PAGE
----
What is the relationship between Grendel and Hrothgar in Beowulf?
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The relationship between Hrothgar and Grendel, in Beowulf, is one of utter hatred. Hrothgar has built a mead hall, Heorot, to celebrate God and his power. Grendel, on the other hand, hates God. His anger stems from the fact that he is in exile given the sins of his ancestors.
Therefore, Grendel cannot come into the light (a symbol of God in the epic tale). That said, Grendel is a creature of the night and only comes out after the light of God has "set." Upon hearing the singing and praise of God, Grendel becomes infuriated and decides to take out his anger upon Hrothgar and his people.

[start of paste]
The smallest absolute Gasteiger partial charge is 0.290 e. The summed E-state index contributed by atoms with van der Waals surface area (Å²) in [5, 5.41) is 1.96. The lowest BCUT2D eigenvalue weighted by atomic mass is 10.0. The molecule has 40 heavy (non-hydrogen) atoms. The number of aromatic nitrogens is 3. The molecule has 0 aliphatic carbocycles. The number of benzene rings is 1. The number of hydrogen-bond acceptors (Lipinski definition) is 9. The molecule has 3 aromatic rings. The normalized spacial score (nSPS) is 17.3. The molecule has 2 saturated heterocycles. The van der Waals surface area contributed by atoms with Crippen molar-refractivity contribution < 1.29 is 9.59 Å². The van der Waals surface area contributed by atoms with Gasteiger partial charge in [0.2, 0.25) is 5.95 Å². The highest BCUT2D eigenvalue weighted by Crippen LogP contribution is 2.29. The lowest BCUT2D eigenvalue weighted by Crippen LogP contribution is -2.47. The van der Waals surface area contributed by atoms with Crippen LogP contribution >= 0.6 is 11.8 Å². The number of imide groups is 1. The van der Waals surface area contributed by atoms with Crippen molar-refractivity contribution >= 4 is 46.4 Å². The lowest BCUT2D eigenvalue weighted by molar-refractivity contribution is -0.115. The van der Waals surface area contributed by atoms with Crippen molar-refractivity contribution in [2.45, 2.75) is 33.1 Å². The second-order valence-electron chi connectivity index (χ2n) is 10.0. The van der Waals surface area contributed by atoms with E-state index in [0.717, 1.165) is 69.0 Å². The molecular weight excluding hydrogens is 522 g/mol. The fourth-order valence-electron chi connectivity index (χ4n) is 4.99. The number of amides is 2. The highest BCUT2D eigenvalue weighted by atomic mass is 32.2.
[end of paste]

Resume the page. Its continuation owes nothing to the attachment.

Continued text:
Grendel enter into Heorot and murders many of the people. Hrothgar is so grief stricken that he closes the doors of Heorot. After the celebrating ends, Grendel does not come back.
It is not until Beowulf shows up at Heorot, after hearing of Hrothgar's "problem," that Grendel becomes a threat again. Beowulf orders the mead hall reopened. Hrothgar obliges and Grendel is killed that night.
Essentially, Hrothgar and Grendel are mortal enemies given Hrothgar worships God and Grendel hates God.
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